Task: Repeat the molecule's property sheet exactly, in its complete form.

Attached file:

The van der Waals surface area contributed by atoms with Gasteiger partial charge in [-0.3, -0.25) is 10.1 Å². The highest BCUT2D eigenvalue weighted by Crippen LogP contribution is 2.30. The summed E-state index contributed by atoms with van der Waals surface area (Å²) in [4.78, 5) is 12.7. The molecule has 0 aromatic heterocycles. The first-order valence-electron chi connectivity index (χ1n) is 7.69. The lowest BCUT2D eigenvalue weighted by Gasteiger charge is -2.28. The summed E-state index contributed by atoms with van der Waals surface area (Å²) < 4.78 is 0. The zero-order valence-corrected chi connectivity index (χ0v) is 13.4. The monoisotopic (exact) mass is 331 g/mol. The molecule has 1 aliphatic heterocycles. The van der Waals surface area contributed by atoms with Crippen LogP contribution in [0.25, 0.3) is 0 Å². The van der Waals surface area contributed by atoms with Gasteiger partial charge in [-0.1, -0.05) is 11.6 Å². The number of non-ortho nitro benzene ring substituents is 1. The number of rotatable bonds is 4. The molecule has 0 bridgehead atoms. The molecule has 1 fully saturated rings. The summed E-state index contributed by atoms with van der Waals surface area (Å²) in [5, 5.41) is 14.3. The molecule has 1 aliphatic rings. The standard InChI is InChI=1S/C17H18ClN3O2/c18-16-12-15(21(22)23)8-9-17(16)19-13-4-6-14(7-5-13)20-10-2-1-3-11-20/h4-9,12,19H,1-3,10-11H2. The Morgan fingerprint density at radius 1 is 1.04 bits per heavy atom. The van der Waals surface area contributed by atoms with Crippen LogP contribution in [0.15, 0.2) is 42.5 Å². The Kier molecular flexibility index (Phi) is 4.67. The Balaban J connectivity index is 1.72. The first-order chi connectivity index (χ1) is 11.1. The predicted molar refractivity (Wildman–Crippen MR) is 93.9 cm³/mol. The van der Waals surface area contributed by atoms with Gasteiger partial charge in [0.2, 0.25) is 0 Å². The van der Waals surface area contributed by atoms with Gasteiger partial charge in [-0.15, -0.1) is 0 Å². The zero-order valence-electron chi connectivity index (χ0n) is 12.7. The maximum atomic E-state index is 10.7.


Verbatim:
The van der Waals surface area contributed by atoms with Gasteiger partial charge in [-0.3, -0.25) is 10.1 Å². The highest BCUT2D eigenvalue weighted by Crippen LogP contribution is 2.30. The summed E-state index contributed by atoms with van der Waals surface area (Å²) in [4.78, 5) is 12.7. The molecule has 0 aromatic heterocycles. The first-order valence-electron chi connectivity index (χ1n) is 7.69. The lowest BCUT2D eigenvalue weighted by Gasteiger charge is -2.28. The summed E-state index contributed by atoms with van der Waals surface area (Å²) < 4.78 is 0. The zero-order valence-corrected chi connectivity index (χ0v) is 13.4. The monoisotopic (exact) mass is 331 g/mol. The molecule has 1 aliphatic heterocycles. The van der Waals surface area contributed by atoms with Crippen LogP contribution in [0.25, 0.3) is 0 Å². The van der Waals surface area contributed by atoms with Gasteiger partial charge in [-0.1, -0.05) is 11.6 Å². The number of non-ortho nitro benzene ring substituents is 1. The number of rotatable bonds is 4. The molecule has 0 bridgehead atoms. The molecule has 1 fully saturated rings. The summed E-state index contributed by atoms with van der Waals surface area (Å²) in [5, 5.41) is 14.3. The molecule has 1 aliphatic rings. The standard InChI is InChI=1S/C17H18ClN3O2/c18-16-12-15(21(22)23)8-9-17(16)19-13-4-6-14(7-5-13)20-10-2-1-3-11-20/h4-9,12,19H,1-3,10-11H2. The Morgan fingerprint density at radius 1 is 1.04 bits per heavy atom. The van der Waals surface area contributed by atoms with Crippen LogP contribution in [0.15, 0.2) is 42.5 Å². The Kier molecular flexibility index (Phi) is 4.67. The Balaban J connectivity index is 1.72. The first-order chi connectivity index (χ1) is 11.1. The predicted molar refractivity (Wildman–Crippen MR) is 93.9 cm³/mol. The van der Waals surface area contributed by atoms with Gasteiger partial charge in [0.2, 0.25) is 0 Å². The van der Waals surface area contributed by atoms with Gasteiger partial charge in [-0.15, -0.1) is 0 Å². The zero-order valence-electron chi connectivity index (χ0n) is 12.7. The maximum atomic E-state index is 10.7.